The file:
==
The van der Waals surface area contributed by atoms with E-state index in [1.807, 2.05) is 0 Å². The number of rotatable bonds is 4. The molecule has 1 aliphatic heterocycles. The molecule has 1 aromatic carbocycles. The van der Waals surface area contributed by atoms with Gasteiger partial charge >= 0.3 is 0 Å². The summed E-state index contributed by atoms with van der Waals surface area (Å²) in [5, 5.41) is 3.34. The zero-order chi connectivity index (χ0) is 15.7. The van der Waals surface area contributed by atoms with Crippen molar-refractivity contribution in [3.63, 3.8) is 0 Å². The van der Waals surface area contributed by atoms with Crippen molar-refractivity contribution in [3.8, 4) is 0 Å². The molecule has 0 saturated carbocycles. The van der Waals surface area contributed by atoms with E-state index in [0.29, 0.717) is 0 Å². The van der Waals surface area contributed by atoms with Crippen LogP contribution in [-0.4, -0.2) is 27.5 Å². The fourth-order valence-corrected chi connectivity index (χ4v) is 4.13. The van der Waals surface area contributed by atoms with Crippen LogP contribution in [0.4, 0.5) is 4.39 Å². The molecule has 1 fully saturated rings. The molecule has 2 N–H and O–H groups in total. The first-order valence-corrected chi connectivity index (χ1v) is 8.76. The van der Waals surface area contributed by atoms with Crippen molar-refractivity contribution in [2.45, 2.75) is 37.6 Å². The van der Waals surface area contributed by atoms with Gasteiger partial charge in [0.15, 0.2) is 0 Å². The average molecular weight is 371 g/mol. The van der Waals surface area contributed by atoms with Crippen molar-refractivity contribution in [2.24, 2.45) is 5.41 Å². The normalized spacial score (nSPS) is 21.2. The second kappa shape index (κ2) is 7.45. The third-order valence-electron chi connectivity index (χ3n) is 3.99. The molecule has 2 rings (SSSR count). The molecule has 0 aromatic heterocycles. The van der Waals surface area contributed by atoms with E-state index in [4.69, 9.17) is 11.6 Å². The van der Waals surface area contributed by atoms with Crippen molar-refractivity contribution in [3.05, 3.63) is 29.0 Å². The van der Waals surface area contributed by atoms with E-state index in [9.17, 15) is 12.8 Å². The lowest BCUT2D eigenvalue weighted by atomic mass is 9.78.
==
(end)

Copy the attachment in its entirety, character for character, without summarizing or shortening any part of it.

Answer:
The van der Waals surface area contributed by atoms with E-state index in [1.807, 2.05) is 0 Å². The number of rotatable bonds is 4. The molecule has 1 aliphatic heterocycles. The molecule has 1 aromatic carbocycles. The van der Waals surface area contributed by atoms with Gasteiger partial charge >= 0.3 is 0 Å². The summed E-state index contributed by atoms with van der Waals surface area (Å²) in [5, 5.41) is 3.34. The zero-order chi connectivity index (χ0) is 15.7. The van der Waals surface area contributed by atoms with Crippen molar-refractivity contribution in [3.63, 3.8) is 0 Å². The van der Waals surface area contributed by atoms with Crippen molar-refractivity contribution in [3.8, 4) is 0 Å². The molecule has 0 saturated carbocycles. The van der Waals surface area contributed by atoms with E-state index in [0.29, 0.717) is 0 Å². The van der Waals surface area contributed by atoms with Crippen LogP contribution in [-0.4, -0.2) is 27.5 Å². The fourth-order valence-corrected chi connectivity index (χ4v) is 4.13. The van der Waals surface area contributed by atoms with Crippen LogP contribution in [0.4, 0.5) is 4.39 Å². The molecule has 1 fully saturated rings. The molecule has 2 N–H and O–H groups in total. The first-order valence-corrected chi connectivity index (χ1v) is 8.76. The van der Waals surface area contributed by atoms with Crippen molar-refractivity contribution in [2.45, 2.75) is 37.6 Å². The van der Waals surface area contributed by atoms with Gasteiger partial charge in [0.15, 0.2) is 0 Å². The average molecular weight is 371 g/mol. The van der Waals surface area contributed by atoms with Crippen molar-refractivity contribution in [2.24, 2.45) is 5.41 Å². The normalized spacial score (nSPS) is 21.2. The second kappa shape index (κ2) is 7.45. The third-order valence-electron chi connectivity index (χ3n) is 3.99. The molecule has 2 rings (SSSR count). The molecule has 0 aromatic heterocycles. The van der Waals surface area contributed by atoms with E-state index in [4.69, 9.17) is 11.6 Å². The van der Waals surface area contributed by atoms with Crippen molar-refractivity contribution in [3.05, 3.63) is 29.0 Å². The van der Waals surface area contributed by atoms with E-state index in [9.17, 15) is 12.8 Å². The lowest BCUT2D eigenvalue weighted by atomic mass is 9.78.